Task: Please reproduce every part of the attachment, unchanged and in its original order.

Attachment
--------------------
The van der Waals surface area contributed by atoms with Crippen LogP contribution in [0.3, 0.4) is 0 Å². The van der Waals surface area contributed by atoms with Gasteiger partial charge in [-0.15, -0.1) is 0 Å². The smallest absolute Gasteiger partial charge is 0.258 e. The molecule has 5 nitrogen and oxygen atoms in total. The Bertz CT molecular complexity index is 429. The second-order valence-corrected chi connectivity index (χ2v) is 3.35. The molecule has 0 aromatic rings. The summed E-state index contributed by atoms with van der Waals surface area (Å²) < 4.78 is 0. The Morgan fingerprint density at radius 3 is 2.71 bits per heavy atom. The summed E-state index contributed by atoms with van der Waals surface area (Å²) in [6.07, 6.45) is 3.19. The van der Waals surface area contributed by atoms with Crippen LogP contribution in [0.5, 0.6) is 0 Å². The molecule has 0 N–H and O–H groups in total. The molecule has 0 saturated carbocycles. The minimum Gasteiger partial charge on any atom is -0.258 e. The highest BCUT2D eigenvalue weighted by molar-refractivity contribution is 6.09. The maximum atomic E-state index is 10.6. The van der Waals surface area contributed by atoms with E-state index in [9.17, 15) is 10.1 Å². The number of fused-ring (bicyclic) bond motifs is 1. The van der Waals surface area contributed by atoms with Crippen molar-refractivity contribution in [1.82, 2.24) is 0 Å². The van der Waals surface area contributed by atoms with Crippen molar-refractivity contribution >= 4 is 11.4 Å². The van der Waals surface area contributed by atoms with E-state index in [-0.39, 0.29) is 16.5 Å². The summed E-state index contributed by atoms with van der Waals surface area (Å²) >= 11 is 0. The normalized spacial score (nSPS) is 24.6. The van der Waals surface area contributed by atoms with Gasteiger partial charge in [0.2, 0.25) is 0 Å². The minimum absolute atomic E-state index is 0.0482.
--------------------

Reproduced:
The van der Waals surface area contributed by atoms with Crippen LogP contribution in [0.3, 0.4) is 0 Å². The van der Waals surface area contributed by atoms with Gasteiger partial charge in [-0.15, -0.1) is 0 Å². The smallest absolute Gasteiger partial charge is 0.258 e. The molecule has 5 nitrogen and oxygen atoms in total. The Bertz CT molecular complexity index is 429. The second-order valence-corrected chi connectivity index (χ2v) is 3.35. The molecule has 0 aromatic rings. The summed E-state index contributed by atoms with van der Waals surface area (Å²) < 4.78 is 0. The Morgan fingerprint density at radius 3 is 2.71 bits per heavy atom. The summed E-state index contributed by atoms with van der Waals surface area (Å²) in [6.07, 6.45) is 3.19. The van der Waals surface area contributed by atoms with Crippen LogP contribution in [0.5, 0.6) is 0 Å². The molecule has 0 N–H and O–H groups in total. The molecule has 0 saturated carbocycles. The minimum Gasteiger partial charge on any atom is -0.258 e. The highest BCUT2D eigenvalue weighted by molar-refractivity contribution is 6.09. The maximum atomic E-state index is 10.6. The van der Waals surface area contributed by atoms with E-state index in [9.17, 15) is 10.1 Å². The number of fused-ring (bicyclic) bond motifs is 1. The van der Waals surface area contributed by atoms with Crippen molar-refractivity contribution in [1.82, 2.24) is 0 Å². The van der Waals surface area contributed by atoms with Crippen molar-refractivity contribution >= 4 is 11.4 Å². The van der Waals surface area contributed by atoms with E-state index in [-0.39, 0.29) is 16.5 Å². The summed E-state index contributed by atoms with van der Waals surface area (Å²) >= 11 is 0. The normalized spacial score (nSPS) is 24.6. The van der Waals surface area contributed by atoms with Gasteiger partial charge in [0.2, 0.25) is 0 Å². The minimum absolute atomic E-state index is 0.0482.